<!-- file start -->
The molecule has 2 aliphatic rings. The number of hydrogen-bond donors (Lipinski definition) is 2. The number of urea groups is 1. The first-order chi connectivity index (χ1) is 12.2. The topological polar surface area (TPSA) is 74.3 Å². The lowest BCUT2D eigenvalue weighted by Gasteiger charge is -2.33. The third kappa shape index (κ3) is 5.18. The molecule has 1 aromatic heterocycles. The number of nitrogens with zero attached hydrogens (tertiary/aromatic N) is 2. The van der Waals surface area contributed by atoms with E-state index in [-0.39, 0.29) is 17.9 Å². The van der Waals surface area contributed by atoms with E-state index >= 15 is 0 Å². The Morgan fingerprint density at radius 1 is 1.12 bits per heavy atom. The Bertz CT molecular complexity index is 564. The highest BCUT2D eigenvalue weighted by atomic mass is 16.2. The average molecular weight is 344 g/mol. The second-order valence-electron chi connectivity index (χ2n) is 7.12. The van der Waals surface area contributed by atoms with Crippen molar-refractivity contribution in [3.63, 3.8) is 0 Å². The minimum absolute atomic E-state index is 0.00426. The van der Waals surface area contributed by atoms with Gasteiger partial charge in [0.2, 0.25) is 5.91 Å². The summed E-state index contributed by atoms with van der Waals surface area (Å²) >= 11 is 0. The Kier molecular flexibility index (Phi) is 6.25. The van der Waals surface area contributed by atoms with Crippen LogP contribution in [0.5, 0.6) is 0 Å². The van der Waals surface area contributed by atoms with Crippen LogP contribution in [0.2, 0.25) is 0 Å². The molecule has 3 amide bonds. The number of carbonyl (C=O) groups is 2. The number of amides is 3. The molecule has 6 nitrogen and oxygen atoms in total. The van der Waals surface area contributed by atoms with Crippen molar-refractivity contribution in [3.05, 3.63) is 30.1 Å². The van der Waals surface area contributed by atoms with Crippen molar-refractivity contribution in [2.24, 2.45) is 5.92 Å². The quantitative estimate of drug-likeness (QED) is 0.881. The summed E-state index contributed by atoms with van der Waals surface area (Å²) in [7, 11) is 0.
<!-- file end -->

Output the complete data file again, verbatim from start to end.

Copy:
The molecule has 2 aliphatic rings. The number of hydrogen-bond donors (Lipinski definition) is 2. The number of urea groups is 1. The first-order chi connectivity index (χ1) is 12.2. The topological polar surface area (TPSA) is 74.3 Å². The lowest BCUT2D eigenvalue weighted by Gasteiger charge is -2.33. The third kappa shape index (κ3) is 5.18. The molecule has 1 aromatic heterocycles. The number of nitrogens with zero attached hydrogens (tertiary/aromatic N) is 2. The van der Waals surface area contributed by atoms with E-state index in [-0.39, 0.29) is 17.9 Å². The van der Waals surface area contributed by atoms with E-state index >= 15 is 0 Å². The Morgan fingerprint density at radius 1 is 1.12 bits per heavy atom. The Bertz CT molecular complexity index is 564. The highest BCUT2D eigenvalue weighted by atomic mass is 16.2. The average molecular weight is 344 g/mol. The second-order valence-electron chi connectivity index (χ2n) is 7.12. The van der Waals surface area contributed by atoms with Crippen molar-refractivity contribution in [3.63, 3.8) is 0 Å². The minimum absolute atomic E-state index is 0.00426. The van der Waals surface area contributed by atoms with Gasteiger partial charge in [0.2, 0.25) is 5.91 Å². The summed E-state index contributed by atoms with van der Waals surface area (Å²) >= 11 is 0. The Kier molecular flexibility index (Phi) is 6.25. The van der Waals surface area contributed by atoms with Crippen LogP contribution in [0.5, 0.6) is 0 Å². The van der Waals surface area contributed by atoms with Crippen LogP contribution in [0.2, 0.25) is 0 Å². The molecule has 3 amide bonds. The number of carbonyl (C=O) groups is 2. The number of amides is 3. The molecule has 6 nitrogen and oxygen atoms in total. The van der Waals surface area contributed by atoms with Crippen molar-refractivity contribution in [3.05, 3.63) is 30.1 Å². The van der Waals surface area contributed by atoms with Crippen molar-refractivity contribution in [2.24, 2.45) is 5.92 Å². The quantitative estimate of drug-likeness (QED) is 0.881. The summed E-state index contributed by atoms with van der Waals surface area (Å²) in [7, 11) is 0.